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  • Fostering Knowledge, Increasing Confidence, Enhancing Careers

person pointing a gun
  • Behavioral Threat Assessment

This course will train students how to assess and respond to threats before they materialize. In our 16-hour (2 day) course, students will learn how to identify behaviors associated with targeted threat violence. Identifying pre-assaultive behaviors will allow students to create management strategies based on behavioral threat assessments. This will assist to limit targeted threat violence and mitigate risk factors. Behavioral Threat Assessment is a vital tool in predicting and stopping preventable crimes before they happen. Whether in the arena of active shooters, domestic violence, stalking, workplace violence, juvenile crimes or any number of violent crimes, this training will help students see the signs of what’s coming before it’s too late.

Course Outline

Day One

Historical Perspectives – Behavioral Threat Assessment (BTA) “Core Concepts,” Myths and Nomenclature

  • Behavioral Threat Assessment “core concepts”
  • 10 “core concepts” to BTA according to the Safe School Initiative
  • Introduction of “Pathway to Violence” concept
  • Introduction to warning behavior “typology”
  • BTA investigation can influence the identification of targeted violence
  • Unique nomenclature and vernacular used within the professional BTA community
  • Nomenclature associated to a BTA investigation
  • Definition of targeted violence
  • Historical perspective
  • Introduction of the Exceptional Case Study
  • Introduction to the Safe School Initiative
  • Pathway to Violence (F.S. Calhoun and S.W. Weston, 2003)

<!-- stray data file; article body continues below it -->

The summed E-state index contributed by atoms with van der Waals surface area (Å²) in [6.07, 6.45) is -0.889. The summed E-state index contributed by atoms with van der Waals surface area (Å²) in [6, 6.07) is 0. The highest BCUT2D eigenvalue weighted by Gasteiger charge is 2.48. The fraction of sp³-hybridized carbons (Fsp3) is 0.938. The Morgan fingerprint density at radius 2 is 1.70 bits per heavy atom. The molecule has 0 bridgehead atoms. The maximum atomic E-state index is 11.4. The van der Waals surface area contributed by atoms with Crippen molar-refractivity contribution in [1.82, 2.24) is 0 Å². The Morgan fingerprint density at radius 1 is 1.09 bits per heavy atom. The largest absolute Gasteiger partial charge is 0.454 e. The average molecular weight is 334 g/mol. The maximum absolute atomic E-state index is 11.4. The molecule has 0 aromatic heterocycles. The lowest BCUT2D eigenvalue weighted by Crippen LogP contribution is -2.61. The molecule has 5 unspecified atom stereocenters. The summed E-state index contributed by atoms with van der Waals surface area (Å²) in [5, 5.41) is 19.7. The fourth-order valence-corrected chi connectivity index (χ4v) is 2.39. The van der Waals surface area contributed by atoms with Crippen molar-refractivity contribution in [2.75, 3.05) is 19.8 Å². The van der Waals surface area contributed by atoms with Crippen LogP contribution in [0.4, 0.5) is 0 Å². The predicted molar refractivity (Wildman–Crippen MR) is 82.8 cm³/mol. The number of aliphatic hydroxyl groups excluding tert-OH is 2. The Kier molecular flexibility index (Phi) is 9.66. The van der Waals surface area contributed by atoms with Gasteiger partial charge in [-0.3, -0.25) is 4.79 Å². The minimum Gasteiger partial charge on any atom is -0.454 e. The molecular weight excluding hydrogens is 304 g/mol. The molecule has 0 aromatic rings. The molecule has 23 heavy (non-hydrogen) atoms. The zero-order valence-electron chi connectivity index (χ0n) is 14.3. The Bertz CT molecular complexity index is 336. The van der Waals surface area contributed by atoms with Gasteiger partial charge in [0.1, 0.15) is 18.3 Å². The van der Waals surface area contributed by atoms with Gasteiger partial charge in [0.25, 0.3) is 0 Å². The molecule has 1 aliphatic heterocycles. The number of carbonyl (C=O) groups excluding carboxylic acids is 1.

• Dr. Reid Meloy’s work
  • Dr. Kris Mohandie’s Work
  • Hunters vs. Howlers
  • Common BTA Myths
  • Typical Profiles
  • BTA systematic approach to assess and manage targeted violence and associated risk factors
  • Identifying possible targeted violence
  • Possible risk factors associated to BTA
  • Understanding targeted violence as it relates to “traditional” criminal activity
  • Create a baseline approach
  • BTA Anatomy – The anatomy or warning behaviors and warning behavior typology
  •  Attack
  • Intense increase of warning behaviors activity
  • Triggers, stressors and mitigators can be used to identify “protective factors” during a BTA


Day Two

Social Influences – Outside factors that influence BTA implementation and management strategies

  • Law that influence BTA management strategies
  • 1st Amendment – Freedom of Speech
  • 4th Amendment – Unreasonable Search and Seizures
  • 5th Amendment – Protection of Rights to Life, Liberty and Property
  • 14th Amendment – Rights of Citizenship
  • Employment Laws
  • Mental Health Laws

Investigative Considerations – Evaluating investigative concerns within that develop during a BTA investigation

  • Threat assessments – Where and When to start
  • The Initial Investigation – Understanding by Design
  • Global Questionnaire
  • The anatomy of a Threat Advisory (RCPD Template)